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Virginia dumps tax refund debit cards for paper checks

Paper is sooooo 20th century. Even recycled paper has lost its cachet. Everything seems to be going digital.

Except in Virginia. Specifically, in the Virginia Department of Taxation.

The Old Dominion is going back to the future next year when it comes to state tax refunds.

On March 10, Virginia's Democratic Gov. Terry McAuliffe signed into law a bill, sent to him by the Republican-controlled assembly, to do away with the state's tax refund debit card.

Virginia DoT tax refund debit card_Way2Go-638x406
The new law directs the state's tax department to return to issuing tax refunds as paper checks or via direct deposit.

The requirement takes effect with 2015 returns that will be filed next year.

Plastic mandated in 2013: That's a remarkably quick legislative turnaround. Just two years ago, the Virginia Department of Taxation, like many other states, did away with paper refunds.

Instead, the state offered taxpayers the choice of getting their tax cash as a direct deposit or on a prepaid MasterCard known as the Way2Go Card.

The change was done to save the state money. At the time of the transition in January 2013, state tax officials estimated the move would save the state approximately $200,000 a year in printing and mailing costs.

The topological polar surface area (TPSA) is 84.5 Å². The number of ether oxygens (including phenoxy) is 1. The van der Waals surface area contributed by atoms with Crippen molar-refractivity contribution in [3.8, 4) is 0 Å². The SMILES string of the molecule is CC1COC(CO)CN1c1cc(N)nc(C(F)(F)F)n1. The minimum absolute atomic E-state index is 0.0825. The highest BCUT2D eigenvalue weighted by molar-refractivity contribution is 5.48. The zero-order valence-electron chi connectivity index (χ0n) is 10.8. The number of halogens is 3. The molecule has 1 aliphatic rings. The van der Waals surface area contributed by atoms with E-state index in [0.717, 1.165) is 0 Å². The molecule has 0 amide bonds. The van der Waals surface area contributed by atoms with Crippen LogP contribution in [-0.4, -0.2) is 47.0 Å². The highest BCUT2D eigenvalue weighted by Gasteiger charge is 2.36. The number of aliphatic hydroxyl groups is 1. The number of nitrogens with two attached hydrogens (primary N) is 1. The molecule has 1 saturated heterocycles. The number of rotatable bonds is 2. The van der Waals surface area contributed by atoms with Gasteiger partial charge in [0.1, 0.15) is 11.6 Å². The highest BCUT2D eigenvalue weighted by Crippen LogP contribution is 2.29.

Costly card fees: Virginia officials and lawmakers, however, soon discovered that the debit cards carry other costs.

In many instances, taxpayers faced a variety of debit card fees that quickly ate into their refunds. Consumer advocates as well as some lawmakers objected to the added expense.

Tax refunds are "core function of government," said State Senator Adam Ebbin (D), who was one of the back-to-paper cosponsors. Forcing folks to use fee-ridden debit cards, he said, "hurts those who can least afford it."

Debit card fraud: Then there's the security issue. Preloaded plastic has become the vehicle of choice for tax criminals.

Telephone scammers instruct their victims to pay fake tax bills via debit cards sent to the calling crooks.

Tax identity thieves file fraudulent returns and have the refunds issued via debit cards, a method that this last tax season prompted several states to temporarily halt processing of suspicious filings.

Even though the move back to paper is estimated to cost around $265,000 a year, Virginia tax officials hope that the switch back to old-school refund checks or direct refund deposits will make things safer and easier for its taxpayers.

Around a dozen states require their taxpayers to get debit card refunds. Is yours one of them? Have you ever gotten a refund that way? If so, how'd it work for you?

Refunds and revenue: While issuing refunds is part of a state tax department's job, its main mission is to bring in money so that the state government can operate.

Most state tax offices are doing that money collecting component quite nicely, as I noted last week at my other tax blog. Recent U.S. Census Bureau data show that state tax collections in fiscal year 2014 were up for the fourth straight year.

California brought in the most bucks, $138.1 billion. That's a 3.7 percent increase over the $133.2 billion collected in the prior fiscal year.

Also last week over at Bankrate Taxes Blog, I looked at the continuing tough tax season for Intuit, the maker of the popular tax preparation software TurboTax.

The company now is facing a lawsuit alleging that TurboTax didn't do enough to stop tax identity thieves.

My additional tax musings over at Bankrate usually are posted on Tuesdays and Thursdays. I usually point out the highlights and links the subsequent weekend here at the ol' blog.

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